September 20, 2011

Air pollution linked to heart attack risk

TrafficScientists co-funded by us have discovered that some types of air pollution can help ‘trigger’ a heart attack.

The researchers, from the London School of Hygiene and Tropical Medicine, looked at the records of almost 80,000 patients who had suffered a heart attack in 15 areas around the UK. The areas included London, Liverpool, Sheffield, Cardiff, and Southampton.

The scientists looked at local levels of traffic pollution in each area. They showed that the chance of having a heart attack increased in the six hours after exposure to pollutants.

Our Associate Medical Director, Professor Jeremy Pearson, said:

We know that pollution can have a major effect on your heart health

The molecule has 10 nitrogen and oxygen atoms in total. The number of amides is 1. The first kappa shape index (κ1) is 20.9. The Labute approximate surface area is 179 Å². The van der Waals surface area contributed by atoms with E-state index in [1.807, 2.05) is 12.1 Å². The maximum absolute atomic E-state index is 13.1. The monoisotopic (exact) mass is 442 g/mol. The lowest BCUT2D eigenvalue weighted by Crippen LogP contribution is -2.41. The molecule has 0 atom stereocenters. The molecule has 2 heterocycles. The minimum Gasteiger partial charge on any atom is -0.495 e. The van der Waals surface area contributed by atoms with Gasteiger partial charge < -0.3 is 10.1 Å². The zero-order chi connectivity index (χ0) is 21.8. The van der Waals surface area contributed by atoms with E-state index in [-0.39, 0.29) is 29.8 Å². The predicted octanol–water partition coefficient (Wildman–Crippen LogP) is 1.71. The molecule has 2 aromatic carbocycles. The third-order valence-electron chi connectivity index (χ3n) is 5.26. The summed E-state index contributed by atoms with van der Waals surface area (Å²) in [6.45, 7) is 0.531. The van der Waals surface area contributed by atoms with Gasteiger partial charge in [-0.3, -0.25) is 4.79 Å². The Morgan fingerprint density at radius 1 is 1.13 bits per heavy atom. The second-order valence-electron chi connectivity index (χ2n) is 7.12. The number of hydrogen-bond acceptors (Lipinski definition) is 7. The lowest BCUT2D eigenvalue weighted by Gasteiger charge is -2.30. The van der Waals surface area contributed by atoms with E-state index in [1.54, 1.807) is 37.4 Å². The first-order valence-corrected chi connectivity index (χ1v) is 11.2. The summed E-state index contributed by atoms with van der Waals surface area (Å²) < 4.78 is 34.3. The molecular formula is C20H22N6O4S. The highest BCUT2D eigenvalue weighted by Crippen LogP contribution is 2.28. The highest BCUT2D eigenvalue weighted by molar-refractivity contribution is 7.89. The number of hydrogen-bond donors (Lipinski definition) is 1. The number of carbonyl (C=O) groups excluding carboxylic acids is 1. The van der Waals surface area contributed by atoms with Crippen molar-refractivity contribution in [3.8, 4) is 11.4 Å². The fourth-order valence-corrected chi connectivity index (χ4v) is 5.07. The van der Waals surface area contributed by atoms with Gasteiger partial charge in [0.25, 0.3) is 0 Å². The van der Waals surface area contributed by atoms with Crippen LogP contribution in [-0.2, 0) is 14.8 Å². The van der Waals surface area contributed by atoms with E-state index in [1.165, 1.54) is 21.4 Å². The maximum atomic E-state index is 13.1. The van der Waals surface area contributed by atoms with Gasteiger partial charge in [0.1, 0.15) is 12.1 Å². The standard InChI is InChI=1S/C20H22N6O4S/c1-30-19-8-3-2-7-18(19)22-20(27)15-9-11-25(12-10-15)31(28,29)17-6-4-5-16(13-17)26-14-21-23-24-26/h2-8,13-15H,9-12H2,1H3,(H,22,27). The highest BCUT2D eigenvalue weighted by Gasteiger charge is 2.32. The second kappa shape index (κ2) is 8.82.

“This large-scale study shows conclusively that your risk of having a heart attack goes up temporarily, for around six hours, after breathing in higher levels of vehicle exhaust.

“We know that pollution can have a major effect on your heart health, possibly because it can ‘thicken’ the blood to make it more likely to clot, putting you at higher risk of a heart attack.

“Our advice to patients remains the same – if you’ve been diagnosed with heart disease, try to avoid spending long periods outside in areas where there are likely to be high traffic pollution levels, such as on or near busy roads.”

The findings were published in the British Medical Journal.